Company Hike

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This morning started off early with short drive from the office up OuKaapse to the entrance of Silvermine where we met for a company hike to, what I hoped would be a flowing waterfall.
We set off just after 9am, taking in the scenery that was still recovering from the fire, there were many green shoots still and fresh plant life abound. After 20min we could hear the gushing water of the 14m drop over the rockface.

The top

After a few minutes resting and exploring the river and surroundings we descended the cliff side into the canopy below where we were able to enjoy far more than just the glorious shade.

The walk down

Katy for scale

Another angle

A little further down we found a nice spot to sit and chat about important things, such as how this is a much better way to start a friday or how hot it was.

Loyiso in all his majesty

The cobi team

Unfortunately all good things do come to an end and it was time to head back up the trail and onwards to work.

Just a couple of snaps on the way up for artist’s sake.


Google Developer Summit 2015

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Cobi attended the Google Developer Summit on Tuesday, 25th August 2015. The event was organised by the Google Developers Group for Sub-Saharan Africa and was divided into two tracks: Android and Web Development/Cloud. The team attended the Android track to gain more knowledge on this rapidly changing platform.

The first of the morning’s talks was called “Building for the next billion users” and was presented by Abodunrinwa Toki, a software engineer at Google focusing on Android UI Toolkit and Google Docs. The talk discussed the challenges that developers face when developing Android apps for users in emerging markets. These challenges include:

  1. Smart data usage
  2. Minimising APK size
  3. Smooth and responsive user interface
  4. Minimising memory usage
  5. Minimising battery usage
  6. Optimising app architecture

The following talk gave us deep insights into Material Design and was presented by Takuo Suzuki, Developer Relations Japan Lead at Google. Takuo explained that Material Design is a set of design principles that unifies apps across all platforms whether it be mobile, web etc. The talk explained the four tenets of Material Design: tangible surfaces, print like design, meaningful motion and adaptive design, followed by a discussion of the design support library.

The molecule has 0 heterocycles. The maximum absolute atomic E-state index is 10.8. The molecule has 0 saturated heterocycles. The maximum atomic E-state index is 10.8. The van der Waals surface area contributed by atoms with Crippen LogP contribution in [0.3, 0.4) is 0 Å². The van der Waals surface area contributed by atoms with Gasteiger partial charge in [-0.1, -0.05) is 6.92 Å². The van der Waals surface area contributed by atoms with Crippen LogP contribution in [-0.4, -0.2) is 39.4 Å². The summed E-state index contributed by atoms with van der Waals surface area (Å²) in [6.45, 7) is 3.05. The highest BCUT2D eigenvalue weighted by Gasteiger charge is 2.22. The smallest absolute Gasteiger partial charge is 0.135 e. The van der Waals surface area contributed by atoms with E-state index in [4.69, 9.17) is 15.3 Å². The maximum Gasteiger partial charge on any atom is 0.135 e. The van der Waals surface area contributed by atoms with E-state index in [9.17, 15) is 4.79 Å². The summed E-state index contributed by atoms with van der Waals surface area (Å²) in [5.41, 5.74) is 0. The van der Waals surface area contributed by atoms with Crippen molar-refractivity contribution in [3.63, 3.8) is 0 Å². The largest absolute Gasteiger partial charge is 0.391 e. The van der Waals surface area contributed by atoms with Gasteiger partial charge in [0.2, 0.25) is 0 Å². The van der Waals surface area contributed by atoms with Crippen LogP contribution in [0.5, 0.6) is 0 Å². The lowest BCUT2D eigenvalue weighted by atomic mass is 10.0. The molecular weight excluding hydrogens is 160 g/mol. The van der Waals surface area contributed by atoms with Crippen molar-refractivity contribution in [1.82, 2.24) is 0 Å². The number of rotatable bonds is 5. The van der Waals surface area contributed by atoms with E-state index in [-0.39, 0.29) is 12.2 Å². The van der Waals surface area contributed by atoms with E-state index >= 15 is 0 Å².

The afternoon was devoted to a code lab that was coordinated by Alex Koller. This gave developers an opportunity to experiment with the new material design features available in the design support library. We implemented some of the most common features such as Toolbar, RecyclerView, CoordinatorLayout, SnackBars and the FloatingActionButton.

Google Drive

It’s here! The Oculus DK2

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Cobi received an Oculus DK2 today to help us play with VR. We’re hoping to implement some interesting ideas in the coming  months on the Oculus and Google Cardboard.

Loyiso couldn't wait to try it out

Loyiso couldn’t wait to try it out

Justin fully immersed in a VR demo

Justin checking out a VR demo

Coupling the Oculus with the LEAP motion makes for a immersive experience.

A Developers Guide Part 2

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So, carrying on from the last article, how DO you achieve the designs programmatically? Provided of course you don’t know at present and have no access to a comparable example or person that worked on something similar. If that’s the case, you’re a-for-away. Merely adapt the example or plumb the brains of the hapless programmer!

Granted, this is a luxury most of us don’t have. What stands one to do then? Well, the most obvious answer is often the right one, so Google it! Simply entering “How do achieve X on Android” (where X is the feature you are looking at obviously) will return a whole host of returns (hopefully). Heck, for all you know one of the first results may very well be a link to a library that does exactly what you need and the search is over.

Barring the lucky find of a library or two, the next site that almost certainly will appear in the results is This gem of a site enables programmers to ask questions of other programmers, and allows you to answer a question with your own solution to the problem. Chances are that if the design is in widespread use, it has been posted on Stack Overflow. If it hasn’t, you can post your own problem, although there are guidelines concerning the posting of questions. An attempt at a solution in the form of a code excerpt is welcomed, although this isn’t a hard and fast requirement.

If the solution has been documented on the Google, Apple or BlackBerry sites, they are next in line to be perused. These sites can be found at,, and for the three largest smartphone manufacturers. Usually, more formal design patterns (for instance the Action Bar on Android devices) are documented, but it can prove a valuable resource to expanding on these ideas.

Apart from the major sites, you may find some random blog or forum post that explains what you are trying to achieve. If nothing turns up, try modifying your search slightly. Google can be a fickle beast, so cast your net wide! Maybe what you’re trying to do has been achieved for a completely different design paradigm. And if, after trying all the above and coming up with nothing…well, time to roll up your sleeves and code from scratch! Good luck!

Johann Van Den Bergh

Mobile Developer

Cobi Interactive